Design and Technology
The National Curriculum expectations for design and technology (DT) in primary schools can be found here:
We have used this curriculum to develop our own bespoke approach at St Bartholomew's based on the following intent, implementation and impact statement:
We aim to provide children with a DT education that is relevant in our rapidly changing world. We want to encourage children to become problem-solvers who can work creatively on a shared project. We believe that high-quality DT lessons will inspire children to think independently, innovatively and develop creative, procedural and technical understanding. Our DT curriculum provides children with opportunities to research, explore and investigate; develop and represent their ideas; make a product; and evaluate their work. Children will be exposed to a wide range of media including textiles, clay, food and woodwork; through this, children will develop their skills, vocabulary and resilience.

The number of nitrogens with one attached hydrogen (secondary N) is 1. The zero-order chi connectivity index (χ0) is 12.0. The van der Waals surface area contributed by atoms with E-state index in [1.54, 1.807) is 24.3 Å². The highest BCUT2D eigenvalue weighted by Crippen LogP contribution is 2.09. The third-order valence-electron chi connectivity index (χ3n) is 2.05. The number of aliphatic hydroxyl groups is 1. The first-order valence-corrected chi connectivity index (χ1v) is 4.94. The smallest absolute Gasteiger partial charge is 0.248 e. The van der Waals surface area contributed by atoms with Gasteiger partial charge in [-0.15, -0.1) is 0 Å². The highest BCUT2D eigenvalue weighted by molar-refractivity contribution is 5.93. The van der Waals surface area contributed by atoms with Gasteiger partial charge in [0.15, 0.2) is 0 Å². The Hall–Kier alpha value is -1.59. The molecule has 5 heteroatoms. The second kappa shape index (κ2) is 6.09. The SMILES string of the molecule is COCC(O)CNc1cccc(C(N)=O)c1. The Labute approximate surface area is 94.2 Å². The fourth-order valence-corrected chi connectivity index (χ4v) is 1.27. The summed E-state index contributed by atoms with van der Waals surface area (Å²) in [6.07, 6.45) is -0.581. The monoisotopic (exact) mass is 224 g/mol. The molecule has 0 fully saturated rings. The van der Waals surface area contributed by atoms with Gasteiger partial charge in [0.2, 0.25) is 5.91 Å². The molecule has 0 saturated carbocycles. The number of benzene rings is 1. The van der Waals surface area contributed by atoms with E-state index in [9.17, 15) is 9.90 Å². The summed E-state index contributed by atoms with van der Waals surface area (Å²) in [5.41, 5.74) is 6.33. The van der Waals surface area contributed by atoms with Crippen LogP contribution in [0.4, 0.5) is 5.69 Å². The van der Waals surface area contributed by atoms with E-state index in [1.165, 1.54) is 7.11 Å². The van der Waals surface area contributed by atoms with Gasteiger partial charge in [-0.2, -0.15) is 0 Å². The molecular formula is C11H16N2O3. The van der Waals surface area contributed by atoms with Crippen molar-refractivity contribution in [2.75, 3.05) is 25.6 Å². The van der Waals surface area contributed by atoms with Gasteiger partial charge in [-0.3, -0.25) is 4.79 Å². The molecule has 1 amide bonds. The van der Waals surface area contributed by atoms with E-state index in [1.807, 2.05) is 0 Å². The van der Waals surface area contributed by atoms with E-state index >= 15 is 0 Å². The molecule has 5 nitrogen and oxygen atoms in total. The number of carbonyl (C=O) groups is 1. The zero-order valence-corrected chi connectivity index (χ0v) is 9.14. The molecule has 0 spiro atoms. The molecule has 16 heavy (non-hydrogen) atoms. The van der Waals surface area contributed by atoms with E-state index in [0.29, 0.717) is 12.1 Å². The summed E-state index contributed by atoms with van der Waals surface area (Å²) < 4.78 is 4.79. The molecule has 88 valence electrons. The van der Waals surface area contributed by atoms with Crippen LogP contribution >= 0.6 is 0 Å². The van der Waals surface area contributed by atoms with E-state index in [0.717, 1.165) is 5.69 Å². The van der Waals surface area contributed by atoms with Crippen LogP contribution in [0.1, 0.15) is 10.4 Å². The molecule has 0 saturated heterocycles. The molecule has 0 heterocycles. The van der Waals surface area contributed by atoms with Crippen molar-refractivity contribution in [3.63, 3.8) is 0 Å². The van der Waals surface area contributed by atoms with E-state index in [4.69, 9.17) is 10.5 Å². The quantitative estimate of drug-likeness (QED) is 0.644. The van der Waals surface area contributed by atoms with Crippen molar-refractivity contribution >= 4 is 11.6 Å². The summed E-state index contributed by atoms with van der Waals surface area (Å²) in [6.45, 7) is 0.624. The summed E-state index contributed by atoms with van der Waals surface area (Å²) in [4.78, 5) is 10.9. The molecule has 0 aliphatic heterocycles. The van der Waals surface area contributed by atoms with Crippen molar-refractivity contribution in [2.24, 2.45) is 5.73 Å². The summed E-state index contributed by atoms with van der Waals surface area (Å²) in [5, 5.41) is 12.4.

Whilst the EYFS and National Primary Curriculum forms the foundation of our curriculum, we also ensure that children learn additional skills, knowledge and understanding, and we enhance our curriculum as and when necessary. Children have access to key knowledge, vocabulary and meanings to understand design technology and to use these skills across their learning. In DT lessons, children are asked to solve problems and develop their learning independently. This allows them to take more ownership over their curriculum and lead their own learning. English, maths and computing skills are taught during discrete lessons but are revisited in design technology so children can apply and embed the skills they have learnt in a purposeful context.
Our DT curriculum provides well thought out lessons linked, when possible, to other subject areas. We measure the impact of our curriculum through:
- reflection on standards achieved against the planned outcomes
- children’s discussions about their learning, which includes discussion of their thoughts, ideas, processing and evaluation of work.
As designers, children develop skills and attributes they will be able to use beyond school and into adulthood.